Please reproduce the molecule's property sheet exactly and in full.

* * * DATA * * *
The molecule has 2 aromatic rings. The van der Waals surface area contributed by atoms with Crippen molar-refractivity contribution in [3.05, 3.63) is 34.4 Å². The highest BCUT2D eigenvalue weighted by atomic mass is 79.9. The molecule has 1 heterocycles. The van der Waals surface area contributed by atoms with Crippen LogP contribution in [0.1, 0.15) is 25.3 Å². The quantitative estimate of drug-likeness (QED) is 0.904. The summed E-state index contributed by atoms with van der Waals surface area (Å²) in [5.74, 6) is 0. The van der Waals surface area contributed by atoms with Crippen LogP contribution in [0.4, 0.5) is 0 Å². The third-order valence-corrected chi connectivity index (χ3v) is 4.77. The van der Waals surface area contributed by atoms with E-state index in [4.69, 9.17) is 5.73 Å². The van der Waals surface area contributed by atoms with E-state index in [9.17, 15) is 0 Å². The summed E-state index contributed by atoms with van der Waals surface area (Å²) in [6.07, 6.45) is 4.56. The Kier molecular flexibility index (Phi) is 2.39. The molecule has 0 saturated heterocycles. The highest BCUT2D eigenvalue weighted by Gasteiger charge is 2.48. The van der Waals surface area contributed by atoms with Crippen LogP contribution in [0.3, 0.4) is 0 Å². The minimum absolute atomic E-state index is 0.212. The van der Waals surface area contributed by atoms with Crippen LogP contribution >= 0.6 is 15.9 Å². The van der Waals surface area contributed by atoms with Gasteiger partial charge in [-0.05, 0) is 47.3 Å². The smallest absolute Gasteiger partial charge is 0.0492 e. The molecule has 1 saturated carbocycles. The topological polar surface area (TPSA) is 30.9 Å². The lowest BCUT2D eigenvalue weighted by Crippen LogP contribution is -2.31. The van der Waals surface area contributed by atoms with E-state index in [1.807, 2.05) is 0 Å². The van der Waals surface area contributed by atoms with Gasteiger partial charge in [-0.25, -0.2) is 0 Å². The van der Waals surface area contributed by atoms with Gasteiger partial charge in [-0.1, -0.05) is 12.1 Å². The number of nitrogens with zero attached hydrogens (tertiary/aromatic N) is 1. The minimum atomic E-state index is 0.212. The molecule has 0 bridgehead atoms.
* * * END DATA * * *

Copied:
The molecule has 2 aromatic rings. The van der Waals surface area contributed by atoms with Crippen molar-refractivity contribution in [3.05, 3.63) is 34.4 Å². The highest BCUT2D eigenvalue weighted by atomic mass is 79.9. The molecule has 1 heterocycles. The van der Waals surface area contributed by atoms with Crippen LogP contribution in [0.1, 0.15) is 25.3 Å². The quantitative estimate of drug-likeness (QED) is 0.904. The summed E-state index contributed by atoms with van der Waals surface area (Å²) in [5.74, 6) is 0. The van der Waals surface area contributed by atoms with Crippen LogP contribution in [0.4, 0.5) is 0 Å². The third-order valence-corrected chi connectivity index (χ3v) is 4.77. The van der Waals surface area contributed by atoms with E-state index in [4.69, 9.17) is 5.73 Å². The van der Waals surface area contributed by atoms with E-state index in [9.17, 15) is 0 Å². The summed E-state index contributed by atoms with van der Waals surface area (Å²) in [6.07, 6.45) is 4.56. The Kier molecular flexibility index (Phi) is 2.39. The molecule has 0 saturated heterocycles. The highest BCUT2D eigenvalue weighted by Gasteiger charge is 2.48. The van der Waals surface area contributed by atoms with Crippen LogP contribution in [0.3, 0.4) is 0 Å². The minimum absolute atomic E-state index is 0.212. The van der Waals surface area contributed by atoms with Crippen LogP contribution >= 0.6 is 15.9 Å². The van der Waals surface area contributed by atoms with Gasteiger partial charge in [-0.05, 0) is 47.3 Å². The smallest absolute Gasteiger partial charge is 0.0492 e. The molecule has 1 saturated carbocycles. The topological polar surface area (TPSA) is 30.9 Å². The lowest BCUT2D eigenvalue weighted by Crippen LogP contribution is -2.31. The van der Waals surface area contributed by atoms with E-state index in [1.807, 2.05) is 0 Å². The van der Waals surface area contributed by atoms with Gasteiger partial charge in [-0.25, -0.2) is 0 Å². The van der Waals surface area contributed by atoms with Gasteiger partial charge in [-0.1, -0.05) is 12.1 Å². The number of nitrogens with zero attached hydrogens (tertiary/aromatic N) is 1. The minimum atomic E-state index is 0.212. The molecule has 0 bridgehead atoms.